The Founding Fathers and the Church

Militant atheists are on the march these days. They go to court to stop public displays of religion. They launch billboard campaigns to pro­mote their views. Their spokesmen — writers like Richard Dawkins and Sam Harris — put out provocative books that contend religion is not only a delusion, but dangerous. They are, ironically, evangelistic about their beliefs and disbeliefs.

We need to be reminded that Christianity was a major element in the founding of our country. As our schools have become more and more secularized, the textbooks have left out some significant facts about our nation’s Founding Fathers. Many were Christians, and those that were not were heavily influenced by Chris­tian ideas.

Ask most people what caused the American Revolution, and they will bring up some sort of economic motive. The slogan “No taxation without representation” sticks in our minds. Of course, money matters had a significant role, as the Stamp Act Protest and the Boston Tea Party demonstrate. But, there was much more to it than this.

David Ramsay, a doctor from South Carolina who was imprisoned by the British, wrote in his History of the American Revolution, pub­lished in 1789, that there was “a dread that the Church of England through the power of the mother country, would be made to triumph over all other denominations.” 1 Ezra Stiles, Congregationalist pastor and president of Yale College, claimed that the biggest reason he and others opposed the Stamp Act was that its funds would be used to support An­glican bishops. The future president John Adams vociferated, “If Parlia­ment could tax us, they could estab­lish the Church of England with all its creeds, articles, tests, ceremonies, and tithes; and prohibit all churches as conventicles and schism shops.” 2

Clearly, economic causes were in­extricably linked with religious ones. Many colonists held their religious beliefs very dearly and were willing to defend them. John Witherspoon came over to the colonies from Scot­land, where he had been an impor­tant church leader, because he was invited in 1768 to become president of the College of New Jersey (name later changed to Princeton Uni­versity) after the untimely death of Jonathan Edwards. There he trained dozens of leaders for the new nation and energetically threw himself into public affairs. Indeed, this minister became a signer of the Declaration of Independence. Speaking from his great erudition, he wrote, ”There is not a single instance in history in which civil liberty was lost, and re­ligious liberty preserved entire.” 3 It is no accident that the first clause of the First Amendment speaks to the issue of religious liberty.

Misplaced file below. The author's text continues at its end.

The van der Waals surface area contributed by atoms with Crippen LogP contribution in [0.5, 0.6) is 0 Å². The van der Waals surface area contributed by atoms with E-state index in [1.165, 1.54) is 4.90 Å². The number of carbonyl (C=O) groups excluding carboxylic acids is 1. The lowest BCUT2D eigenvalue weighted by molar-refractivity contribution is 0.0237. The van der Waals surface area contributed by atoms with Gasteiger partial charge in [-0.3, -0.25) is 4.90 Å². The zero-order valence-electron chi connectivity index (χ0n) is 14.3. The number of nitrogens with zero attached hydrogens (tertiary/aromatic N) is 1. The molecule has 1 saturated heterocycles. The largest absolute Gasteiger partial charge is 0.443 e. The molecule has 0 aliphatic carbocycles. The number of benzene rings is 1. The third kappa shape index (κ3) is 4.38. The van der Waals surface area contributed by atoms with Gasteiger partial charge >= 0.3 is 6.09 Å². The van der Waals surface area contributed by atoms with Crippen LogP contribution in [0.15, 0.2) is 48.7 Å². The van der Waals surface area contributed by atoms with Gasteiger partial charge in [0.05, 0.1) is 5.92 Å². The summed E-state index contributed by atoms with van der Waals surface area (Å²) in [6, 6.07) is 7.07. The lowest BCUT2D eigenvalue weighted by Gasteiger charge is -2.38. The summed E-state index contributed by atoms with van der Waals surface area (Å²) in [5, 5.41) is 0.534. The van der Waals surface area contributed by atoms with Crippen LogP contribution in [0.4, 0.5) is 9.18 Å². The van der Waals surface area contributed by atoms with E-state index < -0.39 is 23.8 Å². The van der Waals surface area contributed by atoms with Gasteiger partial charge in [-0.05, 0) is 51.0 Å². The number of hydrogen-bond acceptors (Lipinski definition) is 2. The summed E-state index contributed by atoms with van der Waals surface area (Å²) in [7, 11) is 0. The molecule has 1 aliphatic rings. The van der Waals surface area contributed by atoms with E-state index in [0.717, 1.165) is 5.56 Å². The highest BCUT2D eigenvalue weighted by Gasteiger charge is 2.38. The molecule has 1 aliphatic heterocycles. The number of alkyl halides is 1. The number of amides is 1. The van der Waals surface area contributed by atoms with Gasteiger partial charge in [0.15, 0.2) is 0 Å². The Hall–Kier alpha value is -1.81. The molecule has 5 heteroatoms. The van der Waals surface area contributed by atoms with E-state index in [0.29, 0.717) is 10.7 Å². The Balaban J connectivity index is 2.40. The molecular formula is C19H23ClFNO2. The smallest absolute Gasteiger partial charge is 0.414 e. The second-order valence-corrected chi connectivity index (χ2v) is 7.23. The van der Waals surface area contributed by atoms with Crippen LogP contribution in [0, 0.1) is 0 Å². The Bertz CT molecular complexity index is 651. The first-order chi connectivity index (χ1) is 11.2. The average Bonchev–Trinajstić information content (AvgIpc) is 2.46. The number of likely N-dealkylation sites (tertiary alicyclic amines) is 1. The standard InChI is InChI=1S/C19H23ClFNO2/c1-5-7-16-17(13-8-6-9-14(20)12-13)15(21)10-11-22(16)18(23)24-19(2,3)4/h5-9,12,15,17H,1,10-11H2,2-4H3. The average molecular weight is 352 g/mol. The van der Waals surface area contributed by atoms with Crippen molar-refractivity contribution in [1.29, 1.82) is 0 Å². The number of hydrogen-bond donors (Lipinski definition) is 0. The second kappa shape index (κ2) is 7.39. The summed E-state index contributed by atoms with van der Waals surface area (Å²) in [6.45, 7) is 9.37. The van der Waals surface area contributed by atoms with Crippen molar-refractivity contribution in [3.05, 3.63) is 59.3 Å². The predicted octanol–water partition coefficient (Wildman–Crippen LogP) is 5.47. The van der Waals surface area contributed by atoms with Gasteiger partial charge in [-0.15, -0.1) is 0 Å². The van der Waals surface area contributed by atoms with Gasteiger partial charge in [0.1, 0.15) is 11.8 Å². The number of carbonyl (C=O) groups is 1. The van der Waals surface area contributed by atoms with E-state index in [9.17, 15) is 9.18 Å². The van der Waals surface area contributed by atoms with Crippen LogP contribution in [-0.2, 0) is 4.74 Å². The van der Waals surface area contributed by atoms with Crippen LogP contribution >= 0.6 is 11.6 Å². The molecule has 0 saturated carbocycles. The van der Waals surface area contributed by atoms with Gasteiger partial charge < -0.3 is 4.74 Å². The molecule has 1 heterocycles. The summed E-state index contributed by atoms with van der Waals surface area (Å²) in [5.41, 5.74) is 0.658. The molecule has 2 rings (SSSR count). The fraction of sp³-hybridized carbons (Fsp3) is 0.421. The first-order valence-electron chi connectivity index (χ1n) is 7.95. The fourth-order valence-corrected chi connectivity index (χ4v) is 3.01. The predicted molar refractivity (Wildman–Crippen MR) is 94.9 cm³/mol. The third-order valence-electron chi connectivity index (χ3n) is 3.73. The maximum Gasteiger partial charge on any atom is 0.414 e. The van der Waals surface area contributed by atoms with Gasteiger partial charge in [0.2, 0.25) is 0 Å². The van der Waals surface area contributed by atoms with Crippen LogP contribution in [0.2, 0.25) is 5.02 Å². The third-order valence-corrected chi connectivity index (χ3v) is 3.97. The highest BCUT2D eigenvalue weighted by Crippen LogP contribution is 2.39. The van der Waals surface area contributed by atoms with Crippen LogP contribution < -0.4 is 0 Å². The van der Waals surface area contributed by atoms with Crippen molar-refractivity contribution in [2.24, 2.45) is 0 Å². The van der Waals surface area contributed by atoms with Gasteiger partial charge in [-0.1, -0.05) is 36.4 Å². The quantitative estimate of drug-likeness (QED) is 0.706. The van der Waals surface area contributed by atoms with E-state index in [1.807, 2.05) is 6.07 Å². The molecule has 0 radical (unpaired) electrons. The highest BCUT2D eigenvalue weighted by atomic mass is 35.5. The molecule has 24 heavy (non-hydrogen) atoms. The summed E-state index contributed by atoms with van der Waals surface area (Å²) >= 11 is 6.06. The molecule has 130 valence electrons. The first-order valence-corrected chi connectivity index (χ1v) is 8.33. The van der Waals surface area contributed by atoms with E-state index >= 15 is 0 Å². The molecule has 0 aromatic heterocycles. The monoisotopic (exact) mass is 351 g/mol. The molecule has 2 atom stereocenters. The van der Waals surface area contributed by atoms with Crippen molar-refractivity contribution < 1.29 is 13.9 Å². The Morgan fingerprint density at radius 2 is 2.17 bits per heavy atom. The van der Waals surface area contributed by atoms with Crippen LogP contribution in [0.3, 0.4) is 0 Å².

But the colonists’ resistance to re­ligious tyranny extended beyond mere externals. Central to their understand­ing of man’s natural rights was that of private conscience. We can trace this historically back into the history of Christian thought to Augustine of Hippo, Thomas Aquinas, John Cal­vin, and others who all taught that the only true religion is heart-felt, coming from one’s inmost being. Forced belief is not belief at all. This concept was broadly developed and plainly stated by Roger Williams, the founder of the Rhode Island colony. He wrote, “The civil state is bound before God to take off that bond and yoke of soul-oppres­sion and to proclaim free and impar­tial liberty to all the people of the ... nations, to choose and maintain what worship and ministry their minds and consciences are persuaded of.” 4 James Madison, a student of Witherspoon and author of the first draft of the Bill of Rights, was heavily indebted to the work of Roger Williams.

This line of thought was com­mon to all the founding fathers. Even Thomas Jefferson, a moderate Deist who doubted the accuracy of the Bible, supported the influence of the churches in the realm of public mo­rality. George Washington, a very re­served man who rarely spoke clearly about his personal religious experi­ence, thought the church essential to the nation. In his Second Inaugural Address he said, “Of all the disposi­tions and habits which lead to politi­cal prosperity, religion and morality are indispensable supports. In vain would that man claim the tribute of patriotism, who should labor to subvert these great pillars of hu­man happiness, these firmest props of the duties of men and citizens.... And let us with caution indulge the supposition that morality can be maintained without religion. What­ever may be conceded to the influ­ence of refined education on minds of peculiar structure, reason and experience both forbid us to expect that national morality can prevail in exclusion of religious principle.” The Founding Fathers established a Republic whose purpose was “to se­cure the blessings of liberty to [them­selves] and [their] posterity,” as the preamble to the Constitution says, but they knew that it could not fulfill that purpose unless their posterity remained moral and religious.

The decay of American society and gov­ernment that we see in our day only proves that their understanding of the issue was all too true. Let us dedi­cate ourselves anew to exercising our freedom both civilly and spiritually.

Quoted in American History Told by Contemporaries. Ed. Albert Bushnell Hart. (Macmillan, 1989), p. II:631.
Quoted in John Corrigan and Win­throp S. Hudson, Religion in America, 7th ed. (Pearson/Prentice-Hall, 2004).
Quoted in Larry Schweikart and Mi­chael Allen, A Patriot’s History of the United States (Sentinel, 2004), p. 68.
Quoted in David Little, “The Reformed Tradition and the First Amendment,” in The First Freedom: Religion and the Bill of Rights. Ed. James E. Wood Jr. (Baylor, 1990), p. 36.